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Publication numberUS7043461 B2
Publication typeGrant
Application numberUS 09/863,175
Publication dateMay 9, 2006
Filing dateMay 23, 2001
Priority dateJan 19, 2001
Fee statusPaid
Also published asCA2436352A1, CA2436352C, EP1352331A1, EP1352331A4, US20030004903, WO2002061595A1, WO2002061595A8
Publication number09863175, 863175, US 7043461 B2, US 7043461B2, US-B2-7043461, US7043461 B2, US7043461B2
InventorsMatthias Kehder, David Dillon
Original AssigneeGenalytics, Inc.
Export CitationBiBTeX, EndNote, RefMan
External Links: USPTO, USPTO Assignment, Espacenet
Process and system for developing a predictive model
US 7043461 B2
Abstract
The present invention relates to a computer implemented process for developing a model which predicts the value of a single dependent variable based on the value of at least one independent variable. The process comprises the steps of creating a dataset containing a plurality of observations each containing a value for the dependent variable and values for the at least one independent variable, creating from the dataset a plurality of original chromosomes each comprising a possible predictive model, developing a quantitative fitness measure for each chromosome, and creating a new generation of chromosomes by selecting a number of the original chromosomes based upon the fitness measures, crossing the selected original chromosomes by at least one of a cloning and a pure (standard) crossover technique, and mutating the crossed chromosomes. A system for carrying out the process of the present invention is also described.
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Claims(43)
1. A computer implemented process for developing a model for business applications which predicts the value of a single dependent variable based on the value of at least one independent variable comprising the steps of:
(a) providing a dataset containing a plurality of observations each containing a value for said dependent variable and values for said at least one independent variable;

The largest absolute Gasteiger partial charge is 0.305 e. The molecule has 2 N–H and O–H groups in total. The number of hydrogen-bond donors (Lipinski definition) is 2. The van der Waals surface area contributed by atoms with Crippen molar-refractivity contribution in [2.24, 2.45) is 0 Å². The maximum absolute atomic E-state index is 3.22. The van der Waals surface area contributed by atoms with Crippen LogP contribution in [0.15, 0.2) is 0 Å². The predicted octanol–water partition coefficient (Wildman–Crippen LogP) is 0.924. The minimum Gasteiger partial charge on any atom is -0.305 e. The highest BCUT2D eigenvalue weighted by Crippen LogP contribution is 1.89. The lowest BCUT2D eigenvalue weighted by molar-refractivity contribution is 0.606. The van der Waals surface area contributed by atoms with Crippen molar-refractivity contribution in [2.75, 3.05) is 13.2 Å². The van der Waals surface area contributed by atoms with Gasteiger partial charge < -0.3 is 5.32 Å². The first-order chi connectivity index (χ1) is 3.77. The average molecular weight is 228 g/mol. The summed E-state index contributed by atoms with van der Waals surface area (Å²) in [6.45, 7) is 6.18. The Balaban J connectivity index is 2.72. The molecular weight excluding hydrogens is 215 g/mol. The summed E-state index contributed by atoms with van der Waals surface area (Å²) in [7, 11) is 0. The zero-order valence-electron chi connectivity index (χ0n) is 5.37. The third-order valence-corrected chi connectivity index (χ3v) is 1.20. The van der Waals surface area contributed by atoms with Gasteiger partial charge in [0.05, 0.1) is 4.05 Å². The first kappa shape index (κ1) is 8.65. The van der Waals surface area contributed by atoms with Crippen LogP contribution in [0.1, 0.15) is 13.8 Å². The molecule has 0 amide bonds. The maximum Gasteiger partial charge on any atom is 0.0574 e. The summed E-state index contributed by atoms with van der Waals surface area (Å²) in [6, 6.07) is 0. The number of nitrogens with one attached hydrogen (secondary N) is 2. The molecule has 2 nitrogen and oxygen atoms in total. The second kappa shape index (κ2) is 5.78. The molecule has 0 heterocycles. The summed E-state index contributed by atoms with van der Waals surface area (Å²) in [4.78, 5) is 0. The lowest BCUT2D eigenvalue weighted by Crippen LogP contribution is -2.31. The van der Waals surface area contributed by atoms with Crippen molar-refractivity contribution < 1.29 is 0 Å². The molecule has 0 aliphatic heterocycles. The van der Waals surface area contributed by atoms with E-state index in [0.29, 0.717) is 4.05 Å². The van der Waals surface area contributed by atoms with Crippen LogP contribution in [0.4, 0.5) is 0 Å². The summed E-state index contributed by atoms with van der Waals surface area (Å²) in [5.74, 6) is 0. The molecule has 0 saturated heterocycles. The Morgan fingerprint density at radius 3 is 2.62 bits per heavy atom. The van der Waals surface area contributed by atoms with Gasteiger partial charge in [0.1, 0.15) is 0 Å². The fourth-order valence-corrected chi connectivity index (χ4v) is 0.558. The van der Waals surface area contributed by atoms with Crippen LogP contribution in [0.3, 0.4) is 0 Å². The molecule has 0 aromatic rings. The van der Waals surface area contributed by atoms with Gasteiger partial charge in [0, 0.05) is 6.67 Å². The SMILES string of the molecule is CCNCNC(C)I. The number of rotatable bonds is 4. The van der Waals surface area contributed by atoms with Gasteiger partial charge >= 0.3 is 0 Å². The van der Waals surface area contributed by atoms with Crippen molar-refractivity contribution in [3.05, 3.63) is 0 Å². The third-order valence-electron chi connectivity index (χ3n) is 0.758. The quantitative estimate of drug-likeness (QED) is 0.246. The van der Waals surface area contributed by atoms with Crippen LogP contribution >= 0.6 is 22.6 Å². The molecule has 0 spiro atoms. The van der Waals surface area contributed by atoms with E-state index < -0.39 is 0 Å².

(b) creating from said dataset of an initial generation of chromosomes each comprising a predictive model, said chromosome creating step comprising forming a chromosome having a plurality of observed variable segments each formed by a plurality of genes, a plurality of interaction segments each formed by a plurality of genes, and an intercept gene positioned after said plurality of interaction segments;
wherein each interaction segment consists of the following genes—an include/exclude gene, a coefficient gene, a first variable gene, an operator gene and a second variable gene;
(c) determining a quantitative fitness measure for each chromosome in said initial generation; and
(d) creating a next generation of chromosomes by selecting a number of chromosomes from said initial generation, crossing said selected chromosomes by at least one of a cloning and a crossover technique, and mutating said chromosomes.
2. A process according to claim 1, further comprising (e) determining new fitness measures for said chromosomes in said next generation, and (f) repeating said selecting, crossing and mutating steps to create a successive generation of chromosomes.
3. A process according to claim 2, further comprising continuously repeating steps (e) and (f) for said successive generation of chromosomes to create another successive generation of chromosomes.
4. A process according to claim 1, wherein said initial generation chromosome creating step is performed using a random method.
5. A process according to claim 1, wherein said initial generation chromosome creating step is performed using a distributed method.
6. A process according to claim 1, further comprising limiting the number of interaction segments in each said chromosome to a fixed parameter or applying a predetermined rule to determine the number of interaction gene segments.